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East Wenatchee, WA
It’s 5 a.m. and I’m sitting on a bus in Kenya, heading to the start of my first ultramarathon. Can I handle running 75K? Will I make it to the end? Do I have what it takes to survive the heat?
With a belly full of corn porridge and boiled eggs, my mind raced as each minute brought me closer to the start. Somehow, amid all my anxious thoughts, a quiet calm flooded my body as I reminded myself: I am fit. I don’t have to be fast. I just have to keep moving forward.
It had been a little more than two years since my husband, Quincy, passed away after fighting stage four prostate cancer. By the time he was diagnosed, the disease had already metastasized, taking over his body until there was nothing left. Leaving me as a single parent to our then 2-year-old daughter, Jayna, Quincy wanted me to continue living the adventurous life we had once shared together.
At first, I struggled to cope with my new reality. But eventually, I found my way back to running. I’d always been a runner, though I usually stuck to the road. After Quincy’s death, I needed a diversion to feel challenged in a completely different way. Signing up for a race that was farther than I’d ever gone before, and doing it off-road, seemed like the perfect escape from the grief.
The race began and I set out for the long day ahead. Knowing that the money from the event would fund scholarships for Kenyan girls’ education brought double meaning to the experience.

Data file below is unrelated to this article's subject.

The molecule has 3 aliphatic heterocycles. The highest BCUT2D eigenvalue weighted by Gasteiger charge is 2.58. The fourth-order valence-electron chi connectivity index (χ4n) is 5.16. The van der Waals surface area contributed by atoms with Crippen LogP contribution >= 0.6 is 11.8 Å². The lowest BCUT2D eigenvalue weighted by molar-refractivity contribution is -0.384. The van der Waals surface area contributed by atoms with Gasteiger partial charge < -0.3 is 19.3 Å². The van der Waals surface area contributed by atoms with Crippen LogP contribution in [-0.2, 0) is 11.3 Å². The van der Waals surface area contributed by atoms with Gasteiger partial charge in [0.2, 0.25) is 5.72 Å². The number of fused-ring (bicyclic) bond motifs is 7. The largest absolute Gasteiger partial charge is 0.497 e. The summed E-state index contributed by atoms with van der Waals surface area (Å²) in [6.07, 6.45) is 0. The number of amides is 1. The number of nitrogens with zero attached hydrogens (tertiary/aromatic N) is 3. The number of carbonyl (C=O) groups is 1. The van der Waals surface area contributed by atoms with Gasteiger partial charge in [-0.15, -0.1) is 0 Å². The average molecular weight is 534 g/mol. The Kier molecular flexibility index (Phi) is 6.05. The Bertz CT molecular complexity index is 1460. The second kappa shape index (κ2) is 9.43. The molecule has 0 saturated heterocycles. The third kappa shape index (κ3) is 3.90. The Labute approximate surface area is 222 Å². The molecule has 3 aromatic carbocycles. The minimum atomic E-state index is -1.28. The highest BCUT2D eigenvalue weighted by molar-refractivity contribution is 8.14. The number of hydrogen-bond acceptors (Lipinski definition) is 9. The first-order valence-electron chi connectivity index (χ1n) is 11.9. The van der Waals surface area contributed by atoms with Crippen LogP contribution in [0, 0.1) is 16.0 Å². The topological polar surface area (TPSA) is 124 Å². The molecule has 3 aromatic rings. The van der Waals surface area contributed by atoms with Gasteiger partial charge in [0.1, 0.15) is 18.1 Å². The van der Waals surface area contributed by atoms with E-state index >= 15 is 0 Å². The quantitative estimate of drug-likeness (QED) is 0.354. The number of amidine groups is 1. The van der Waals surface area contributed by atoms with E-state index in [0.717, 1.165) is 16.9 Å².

I arrived at the 13-mile point feeling great. Having the villagers, some of whom were the girls who would benefit from the proceeds, cheer me on as I ran through the African bush felt surreal. My daughter, then 5, was able to meet me at various aid stations, giving me just the boost of energy I needed. It was important that she see her mom moving forward and fighting to continue our lives in a positive way.
I made it to the final 10K stretch, where the sun was setting and I was starting to struggle. Knowing this time might come, I had brought some of Quincy’s ashes with me so that I could scatter them on the trail. In my own way, I wanted him to be part of this journey. I stopped for a few minutes, soaking in the moment. Then I continued running with a renewed spirit.
Coming up to the final pass, I spotted Jayna, who joined me to run through the finish line. Exhausted, yet high on adrenaline, I finished my first ultramarathon as the first female American of the day. Though I’m not sure healing from loss is ever complete, running this amazing event brought me one step closer to finding happiness once again.
Support girls’ education in Kenya and find out more about the Amazing Maasai Marathon at amazing maasaimarathon.com.
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